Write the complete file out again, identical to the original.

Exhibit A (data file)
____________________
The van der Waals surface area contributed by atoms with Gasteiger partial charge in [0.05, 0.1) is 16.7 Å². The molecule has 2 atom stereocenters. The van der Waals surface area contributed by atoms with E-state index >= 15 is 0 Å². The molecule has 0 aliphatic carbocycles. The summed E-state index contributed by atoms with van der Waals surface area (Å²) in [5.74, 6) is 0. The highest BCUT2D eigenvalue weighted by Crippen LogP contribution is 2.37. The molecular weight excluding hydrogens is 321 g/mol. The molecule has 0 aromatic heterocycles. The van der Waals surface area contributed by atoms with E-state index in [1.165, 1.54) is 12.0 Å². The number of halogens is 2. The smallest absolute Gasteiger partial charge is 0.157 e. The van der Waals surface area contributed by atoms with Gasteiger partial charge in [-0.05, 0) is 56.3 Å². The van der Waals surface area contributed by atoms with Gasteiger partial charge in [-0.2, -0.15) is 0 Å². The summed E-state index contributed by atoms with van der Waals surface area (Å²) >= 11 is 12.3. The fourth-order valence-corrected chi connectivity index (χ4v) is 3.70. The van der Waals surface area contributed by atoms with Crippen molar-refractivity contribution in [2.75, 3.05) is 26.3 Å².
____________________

The van der Waals surface area contributed by atoms with Gasteiger partial charge in [0.05, 0.1) is 16.7 Å². The molecule has 2 atom stereocenters. The van der Waals surface area contributed by atoms with E-state index >= 15 is 0 Å². The molecule has 0 aliphatic carbocycles. The summed E-state index contributed by atoms with van der Waals surface area (Å²) in [5.74, 6) is 0. The highest BCUT2D eigenvalue weighted by Crippen LogP contribution is 2.37. The molecular weight excluding hydrogens is 321 g/mol. The molecule has 0 aromatic heterocycles. The van der Waals surface area contributed by atoms with E-state index in [1.165, 1.54) is 12.0 Å². The number of halogens is 2. The smallest absolute Gasteiger partial charge is 0.157 e. The van der Waals surface area contributed by atoms with Gasteiger partial charge in [-0.05, 0) is 56.3 Å². The van der Waals surface area contributed by atoms with Gasteiger partial charge in [-0.2, -0.15) is 0 Å². The summed E-state index contributed by atoms with van der Waals surface area (Å²) >= 11 is 12.3. The fourth-order valence-corrected chi connectivity index (χ4v) is 3.70. The van der Waals surface area contributed by atoms with Crippen molar-refractivity contribution in [2.75, 3.05) is 26.3 Å².